HIV Treatment In Developing Countries May Be Less Effective With Anti-TB Therapy
Patients receiving rifampicin-based anti-tuberculosis therapy are more likely to experience virological failure when starting nevirapine-based antiretroviral therapy, an HIV treatment that is widely used in developing countries because of lower cost, than when starting efavirenz-based antiretroviral therapy, according to a study in the August 6 issue of JAMA, a theme issue on HIV/AIDS.
Andrew Boulle, M.B.Ch.B., M.Sc., of the University of Cape Town, South Africa, presented the findings of the study at a JAMA media briefing on HIV/AIDS.
Combination antiretroviral therapy (ART) is frequently initiated in resource-limited countries when patients are being treated for tuberculosis. Co-administration of ART and anti-tubercular therapy may be complicated by shared toxicity or adverse drug interactions, according to background information in the article. Rifampicin-based anti-tubercular therapy reduces the plasma concentrations of the antiretroviral agents efavirenz and nevirapine. The virological consequences of these interactions are not well known.
Dr. Boulle and colleagues conducted a study to assess the effectiveness of efavirenz- or nevirapine-based combination ART used with rifampicin-based anti-tubercular therapy. The researchers analyzed clinical data collected from a community-based South African antiretroviral treatment program, in which adults were enrolled between May 2001 and June 2006 and were followed up until the end of 2006. The analysis included 2,035 individuals who started antiretroviral therapy with efavirenz (1,074 with tuberculosis) and 1,935 with nevirapine (209 with tuberculosis).
The researchers found that patients with tuberculosis initiating nevirapine were about twice as likely to have elevated viral loads during follow-up than those without tuberculosis (at six months, 16.3 percent vs. 8.3 percent). In the time-to-event analysis of confirmed virological failure, patients starting nevirapine with tuberculosis treatment were more than twice as likely to develop virological failure sooner. In spite of these differences, 80 percent of patients in the initial nevirapine-rifampicin group were virologically suppressed at 18 months duration of ART. There were no differences between patients starting efavirenz with and without tuberculosis treatment, or in patients developing tuberculosis while on nevirapine or efavirenz compared to those free of tuberculosis on the same antiretroviral drug.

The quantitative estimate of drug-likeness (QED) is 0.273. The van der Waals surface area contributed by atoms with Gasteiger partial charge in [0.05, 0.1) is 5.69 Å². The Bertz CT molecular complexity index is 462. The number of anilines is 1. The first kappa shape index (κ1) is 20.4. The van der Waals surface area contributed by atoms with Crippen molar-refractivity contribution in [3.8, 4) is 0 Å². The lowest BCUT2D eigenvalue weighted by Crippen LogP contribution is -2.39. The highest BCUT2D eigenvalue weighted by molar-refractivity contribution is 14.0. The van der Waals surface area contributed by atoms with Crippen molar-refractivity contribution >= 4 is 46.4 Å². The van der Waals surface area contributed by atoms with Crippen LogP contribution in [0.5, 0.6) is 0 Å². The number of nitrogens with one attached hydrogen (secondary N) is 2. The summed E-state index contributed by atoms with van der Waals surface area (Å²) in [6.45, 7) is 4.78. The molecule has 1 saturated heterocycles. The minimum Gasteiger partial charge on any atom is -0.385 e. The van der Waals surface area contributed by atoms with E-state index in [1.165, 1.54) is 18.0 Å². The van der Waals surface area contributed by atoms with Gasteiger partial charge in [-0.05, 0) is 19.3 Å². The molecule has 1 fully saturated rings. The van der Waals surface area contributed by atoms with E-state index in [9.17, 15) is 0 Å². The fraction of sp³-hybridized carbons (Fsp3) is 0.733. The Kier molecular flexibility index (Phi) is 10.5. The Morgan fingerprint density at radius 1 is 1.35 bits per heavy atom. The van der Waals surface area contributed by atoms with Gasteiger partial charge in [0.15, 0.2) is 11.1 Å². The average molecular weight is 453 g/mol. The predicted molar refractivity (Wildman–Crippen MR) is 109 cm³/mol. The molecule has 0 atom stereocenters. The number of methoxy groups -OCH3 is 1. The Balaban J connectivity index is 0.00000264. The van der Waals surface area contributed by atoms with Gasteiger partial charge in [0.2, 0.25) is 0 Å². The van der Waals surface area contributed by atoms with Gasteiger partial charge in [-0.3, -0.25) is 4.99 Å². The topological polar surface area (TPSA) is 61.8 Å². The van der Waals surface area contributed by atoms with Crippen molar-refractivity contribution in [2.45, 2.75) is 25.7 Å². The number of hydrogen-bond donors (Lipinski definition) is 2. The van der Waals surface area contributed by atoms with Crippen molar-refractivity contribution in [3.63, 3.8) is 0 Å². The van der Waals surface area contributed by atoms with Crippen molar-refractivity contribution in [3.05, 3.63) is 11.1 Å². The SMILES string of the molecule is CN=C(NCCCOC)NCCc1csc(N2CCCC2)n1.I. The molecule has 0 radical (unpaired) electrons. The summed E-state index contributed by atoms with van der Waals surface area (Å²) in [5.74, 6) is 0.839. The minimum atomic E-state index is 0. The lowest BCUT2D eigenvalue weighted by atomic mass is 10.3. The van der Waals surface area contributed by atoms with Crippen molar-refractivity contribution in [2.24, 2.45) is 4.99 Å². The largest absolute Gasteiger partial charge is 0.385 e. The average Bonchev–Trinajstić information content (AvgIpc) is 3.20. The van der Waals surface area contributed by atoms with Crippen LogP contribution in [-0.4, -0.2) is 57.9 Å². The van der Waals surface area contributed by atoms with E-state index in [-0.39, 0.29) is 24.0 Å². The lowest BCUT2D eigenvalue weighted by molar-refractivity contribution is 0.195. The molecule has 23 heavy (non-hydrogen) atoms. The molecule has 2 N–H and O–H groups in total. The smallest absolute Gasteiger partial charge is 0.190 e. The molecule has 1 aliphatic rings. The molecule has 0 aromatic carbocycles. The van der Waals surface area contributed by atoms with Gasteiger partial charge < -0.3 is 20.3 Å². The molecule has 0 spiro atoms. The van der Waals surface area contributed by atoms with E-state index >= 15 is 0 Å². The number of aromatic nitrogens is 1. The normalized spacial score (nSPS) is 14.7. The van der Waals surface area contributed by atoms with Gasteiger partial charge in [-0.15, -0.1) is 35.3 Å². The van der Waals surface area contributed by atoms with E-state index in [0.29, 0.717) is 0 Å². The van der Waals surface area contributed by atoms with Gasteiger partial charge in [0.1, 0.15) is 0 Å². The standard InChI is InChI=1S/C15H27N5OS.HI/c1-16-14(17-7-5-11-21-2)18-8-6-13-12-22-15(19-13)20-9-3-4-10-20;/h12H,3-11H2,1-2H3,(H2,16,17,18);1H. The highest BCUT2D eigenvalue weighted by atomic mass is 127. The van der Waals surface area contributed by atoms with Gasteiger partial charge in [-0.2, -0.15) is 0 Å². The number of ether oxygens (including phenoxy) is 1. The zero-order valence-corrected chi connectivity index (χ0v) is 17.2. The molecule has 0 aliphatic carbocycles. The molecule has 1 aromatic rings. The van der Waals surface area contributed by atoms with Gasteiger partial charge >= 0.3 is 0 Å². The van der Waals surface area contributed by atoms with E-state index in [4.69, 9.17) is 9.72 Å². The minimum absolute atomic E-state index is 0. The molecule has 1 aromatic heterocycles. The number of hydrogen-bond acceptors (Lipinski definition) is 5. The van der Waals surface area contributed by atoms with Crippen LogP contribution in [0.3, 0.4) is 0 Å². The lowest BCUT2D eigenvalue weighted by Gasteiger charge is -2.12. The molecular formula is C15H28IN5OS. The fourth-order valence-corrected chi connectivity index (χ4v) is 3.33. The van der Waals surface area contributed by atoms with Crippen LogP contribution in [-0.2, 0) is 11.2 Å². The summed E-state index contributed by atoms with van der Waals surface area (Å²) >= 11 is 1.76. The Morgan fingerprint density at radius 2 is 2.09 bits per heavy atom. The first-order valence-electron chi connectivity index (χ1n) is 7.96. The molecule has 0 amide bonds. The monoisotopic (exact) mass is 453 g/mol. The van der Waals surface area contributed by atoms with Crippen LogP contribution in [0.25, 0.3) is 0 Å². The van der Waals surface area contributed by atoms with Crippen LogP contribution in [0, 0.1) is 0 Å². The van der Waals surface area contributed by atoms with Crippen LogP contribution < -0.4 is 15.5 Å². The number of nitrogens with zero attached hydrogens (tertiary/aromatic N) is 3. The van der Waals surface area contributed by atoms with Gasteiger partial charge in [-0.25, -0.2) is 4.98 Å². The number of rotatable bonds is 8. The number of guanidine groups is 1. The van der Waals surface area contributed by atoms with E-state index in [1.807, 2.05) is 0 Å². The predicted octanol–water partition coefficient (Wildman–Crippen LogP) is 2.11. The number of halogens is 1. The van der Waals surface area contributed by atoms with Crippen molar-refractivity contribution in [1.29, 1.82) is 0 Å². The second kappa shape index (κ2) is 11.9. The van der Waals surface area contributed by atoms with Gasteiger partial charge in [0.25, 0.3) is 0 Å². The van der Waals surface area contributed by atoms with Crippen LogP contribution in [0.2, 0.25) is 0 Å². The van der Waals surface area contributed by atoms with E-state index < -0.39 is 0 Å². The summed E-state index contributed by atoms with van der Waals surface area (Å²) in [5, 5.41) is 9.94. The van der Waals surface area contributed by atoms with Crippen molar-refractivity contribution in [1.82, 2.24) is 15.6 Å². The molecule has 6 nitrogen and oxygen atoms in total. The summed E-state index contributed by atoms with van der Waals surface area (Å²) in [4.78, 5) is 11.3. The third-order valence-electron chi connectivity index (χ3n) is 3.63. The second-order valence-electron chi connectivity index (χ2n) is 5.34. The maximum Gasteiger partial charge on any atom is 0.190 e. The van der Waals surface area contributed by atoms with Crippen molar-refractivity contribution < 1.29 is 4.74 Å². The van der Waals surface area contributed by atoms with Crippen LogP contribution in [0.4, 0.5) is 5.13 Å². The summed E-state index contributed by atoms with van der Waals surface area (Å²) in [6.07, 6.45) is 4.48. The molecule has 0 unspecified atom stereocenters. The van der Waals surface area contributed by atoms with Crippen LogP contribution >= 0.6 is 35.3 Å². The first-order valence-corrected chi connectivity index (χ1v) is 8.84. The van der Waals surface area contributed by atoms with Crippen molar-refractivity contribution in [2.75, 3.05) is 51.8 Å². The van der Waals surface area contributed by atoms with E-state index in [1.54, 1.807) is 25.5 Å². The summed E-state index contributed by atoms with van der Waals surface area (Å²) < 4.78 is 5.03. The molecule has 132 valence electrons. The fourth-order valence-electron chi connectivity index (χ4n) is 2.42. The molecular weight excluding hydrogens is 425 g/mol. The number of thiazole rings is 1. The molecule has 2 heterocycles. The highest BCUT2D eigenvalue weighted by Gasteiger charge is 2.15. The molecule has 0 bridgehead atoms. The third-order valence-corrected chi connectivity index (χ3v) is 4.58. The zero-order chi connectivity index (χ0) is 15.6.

The authors speculate that these differences, present in patients who start nevirapine-based antiretrovirals with tuberculosis, but not in those who develop tuberculosis once already established on nevirapine-based antiretroviral therapy “...could be the result of the limited power of the latter analysis to detect a difference… An alternative explanation, however, is a drug interaction mediated by rifampicin during the lead-in dosing phase of nevirapine.”
“Given the continued reliance on nevirapine-containing ART regimens in Africa, together with the important role tuberculosis services play as an entry point for ART, further prospective studies exploring this outcome are warranted. One of the most striking aspects of our study was the demonstration that 40 percent of patients starting ART in recent years have concurrent tuberculosis, underscoring the public health importance of improving affordable treatment options for patients infected with HIV and tuberculosis in this setting.”